Refusing to accept a painful reality that alters the perception of ourselves is a psychological defense called denial. Denial is a set of automatic and unconscious thought. Denial is a serious challenge that can cause relapse. Denial is a normal and natural psychological defense that has both benefits and disadvantages. The benefits are that it temporary removes the pain and shame caused by consciously confronting a serious problem and creates the misperception that the problem is being solved. The biggest disadvantage of denial is that it blocks acceptance and problem solving.

Denial begins as a result of painful events such as the loss of a family member, the end of a relationship, or other similar types of events. But when it comes to denial that is associated with addiction or alcoholism, the cause is almost always self-denial of some type. As people make mistakes or do things they regret in life, they tend to minimize the pain and embarrassment caused by poor or unlucky choices by denying the severity of the problem. Consequently, denial becomes a way of life for addicts and alcoholics. Some common statements made by alcoholics who deny their disease include: “I could quit anytime I wanted to.” “I’d quit using if people would quit ragging on me.” “If you were in my situation, you’d drink, too.” Typically, the more severe the addiction, the stronger the denial. This is often baffling and frustrating to family members and others who care about the addicted person.

Denial Management is a critical part of the initial treatment for alcoholism or addiction and an ongoing, lifelong part of a well-founded relapse prevention plan. Understanding denial and how it is managed is an essential part of this process. And in management of denial, awareness is always the first step toward management. Denial operates at four different levels, 1. Lack of information   2.  Conscious defensiveness 3. Unconscious defensiveness and 4th is delusion. And there are 12common denial patterns used by patients.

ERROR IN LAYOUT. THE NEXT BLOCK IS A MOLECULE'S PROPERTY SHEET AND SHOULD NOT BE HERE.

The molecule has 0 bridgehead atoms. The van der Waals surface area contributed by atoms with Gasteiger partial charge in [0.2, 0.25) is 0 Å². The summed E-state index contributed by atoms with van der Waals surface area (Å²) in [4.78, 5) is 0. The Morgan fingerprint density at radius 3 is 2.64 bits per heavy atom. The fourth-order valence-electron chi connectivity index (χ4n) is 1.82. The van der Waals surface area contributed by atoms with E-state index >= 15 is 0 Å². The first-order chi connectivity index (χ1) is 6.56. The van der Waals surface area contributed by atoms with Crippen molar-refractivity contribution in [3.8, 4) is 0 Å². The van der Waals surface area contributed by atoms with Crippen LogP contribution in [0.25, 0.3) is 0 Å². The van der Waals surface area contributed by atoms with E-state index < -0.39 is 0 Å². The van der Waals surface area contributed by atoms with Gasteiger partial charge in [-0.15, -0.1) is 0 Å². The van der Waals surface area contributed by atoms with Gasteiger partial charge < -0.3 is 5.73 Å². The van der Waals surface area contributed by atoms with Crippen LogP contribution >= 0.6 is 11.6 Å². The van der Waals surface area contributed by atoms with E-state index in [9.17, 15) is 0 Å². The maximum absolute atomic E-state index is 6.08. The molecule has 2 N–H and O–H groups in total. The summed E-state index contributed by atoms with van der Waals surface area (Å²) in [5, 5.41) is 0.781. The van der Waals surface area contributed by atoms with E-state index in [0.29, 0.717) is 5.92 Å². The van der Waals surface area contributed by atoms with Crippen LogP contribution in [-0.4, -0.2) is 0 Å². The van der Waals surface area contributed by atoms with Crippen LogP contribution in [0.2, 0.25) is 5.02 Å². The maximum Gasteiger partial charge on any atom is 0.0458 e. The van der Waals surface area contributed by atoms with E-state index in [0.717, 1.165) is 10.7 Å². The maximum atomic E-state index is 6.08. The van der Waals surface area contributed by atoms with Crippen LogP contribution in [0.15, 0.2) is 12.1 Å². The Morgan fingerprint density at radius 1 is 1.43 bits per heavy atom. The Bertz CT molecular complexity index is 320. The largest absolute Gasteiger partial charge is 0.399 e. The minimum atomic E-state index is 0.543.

1. Avoidance 🙁 I will talk about anything but the problem!)
  2. Absolute denial: (NO not me!)
  3. Minimization: (it’s not that bad!)
  4. Rationalization: (I have a good reason!)
  5. Blaming: (it’s not that my fault!)
  6. Comparing: (Others are worse than me!)
  7. Manipulation 🙁 I will only recover if you do what I want!)
  8. Recovery by fear: (Being afraid of the consequences of drinking and drugging will keep me sober!)
  9. Compliance: (I will say anything you want to hear if you leave me alone!)
  10. Flight into health: (feeling better means that I am better!)
  11. Strategic hopelessness 🙁 since nothing will work I don’t have to try!)
  12. Democratic disease state: (I have the right to drink and drug myself to death!)

To effectively manage these denial patterns, we must learn to recognize and stop denial quickly when it occurs. Our chances of doing this get better as we learn how to recognize and manage the thoughts, feelings, urges actions and social reactions that are associated with each denial pattern. Whenever we become aware that we are using denial, we can turn it off by pausing, relaxing, reflecting, and deciding. We pause and notice that we are using denial. We don’t do anything about it. then we relax by taking a deep breath, slowly exhaling, and consciously imagining the stress drain from our body; then we reflect upon what we experiencing by asking: “Do I really want to keep using denial, or do I want to look at what is really going on so I can decide what I want to do about it?; Finally we decide whether or not you will keep using denial or not. When making this choice, remind yourself that you will be responsible for the consequences.

In denial management family members can help their loved one by allowing the addicted loved one to experience the consequence of his or her drug abuse. Family intervention is also another technique for managing denial.